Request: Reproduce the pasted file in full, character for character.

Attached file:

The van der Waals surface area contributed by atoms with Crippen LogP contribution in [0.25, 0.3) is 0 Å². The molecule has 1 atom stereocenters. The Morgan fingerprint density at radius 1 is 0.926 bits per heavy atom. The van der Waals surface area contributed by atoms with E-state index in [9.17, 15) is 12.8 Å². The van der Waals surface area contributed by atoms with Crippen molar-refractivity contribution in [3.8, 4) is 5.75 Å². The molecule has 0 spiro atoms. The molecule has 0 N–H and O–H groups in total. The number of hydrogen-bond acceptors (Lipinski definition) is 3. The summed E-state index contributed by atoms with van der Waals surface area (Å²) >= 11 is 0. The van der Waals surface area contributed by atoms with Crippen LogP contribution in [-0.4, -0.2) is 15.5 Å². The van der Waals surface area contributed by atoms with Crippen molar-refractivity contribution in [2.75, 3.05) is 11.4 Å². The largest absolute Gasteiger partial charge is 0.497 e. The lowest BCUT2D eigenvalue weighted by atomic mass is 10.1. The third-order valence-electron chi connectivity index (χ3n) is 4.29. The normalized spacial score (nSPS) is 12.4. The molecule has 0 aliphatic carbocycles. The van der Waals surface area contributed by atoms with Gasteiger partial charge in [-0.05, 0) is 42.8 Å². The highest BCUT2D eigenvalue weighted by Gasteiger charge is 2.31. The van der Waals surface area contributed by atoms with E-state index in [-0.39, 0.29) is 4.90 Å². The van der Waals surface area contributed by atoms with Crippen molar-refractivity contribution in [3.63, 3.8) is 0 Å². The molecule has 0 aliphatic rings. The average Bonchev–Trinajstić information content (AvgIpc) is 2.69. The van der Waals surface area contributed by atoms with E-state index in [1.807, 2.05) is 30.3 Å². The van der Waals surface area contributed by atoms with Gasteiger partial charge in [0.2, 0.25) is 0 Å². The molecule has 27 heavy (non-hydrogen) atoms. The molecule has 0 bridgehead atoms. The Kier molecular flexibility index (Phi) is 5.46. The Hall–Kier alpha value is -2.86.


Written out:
The van der Waals surface area contributed by atoms with Crippen LogP contribution in [0.25, 0.3) is 0 Å². The molecule has 1 atom stereocenters. The Morgan fingerprint density at radius 1 is 0.926 bits per heavy atom. The van der Waals surface area contributed by atoms with E-state index in [9.17, 15) is 12.8 Å². The van der Waals surface area contributed by atoms with Crippen molar-refractivity contribution in [3.8, 4) is 5.75 Å². The molecule has 0 spiro atoms. The molecule has 0 N–H and O–H groups in total. The number of hydrogen-bond acceptors (Lipinski definition) is 3. The summed E-state index contributed by atoms with van der Waals surface area (Å²) >= 11 is 0. The van der Waals surface area contributed by atoms with Crippen LogP contribution in [-0.4, -0.2) is 15.5 Å². The van der Waals surface area contributed by atoms with Crippen molar-refractivity contribution in [2.75, 3.05) is 11.4 Å². The largest absolute Gasteiger partial charge is 0.497 e. The lowest BCUT2D eigenvalue weighted by atomic mass is 10.1. The third-order valence-electron chi connectivity index (χ3n) is 4.29. The normalized spacial score (nSPS) is 12.4. The molecule has 0 aliphatic carbocycles. The van der Waals surface area contributed by atoms with Gasteiger partial charge in [-0.05, 0) is 42.8 Å². The highest BCUT2D eigenvalue weighted by Gasteiger charge is 2.31. The van der Waals surface area contributed by atoms with E-state index in [-0.39, 0.29) is 4.90 Å². The van der Waals surface area contributed by atoms with Crippen molar-refractivity contribution in [3.63, 3.8) is 0 Å². The molecule has 0 aliphatic rings. The average Bonchev–Trinajstić information content (AvgIpc) is 2.69. The van der Waals surface area contributed by atoms with E-state index in [1.807, 2.05) is 30.3 Å². The van der Waals surface area contributed by atoms with Gasteiger partial charge in [0.2, 0.25) is 0 Å². The molecule has 27 heavy (non-hydrogen) atoms. The molecule has 0 bridgehead atoms. The Kier molecular flexibility index (Phi) is 5.46. The Hall–Kier alpha value is -2.86.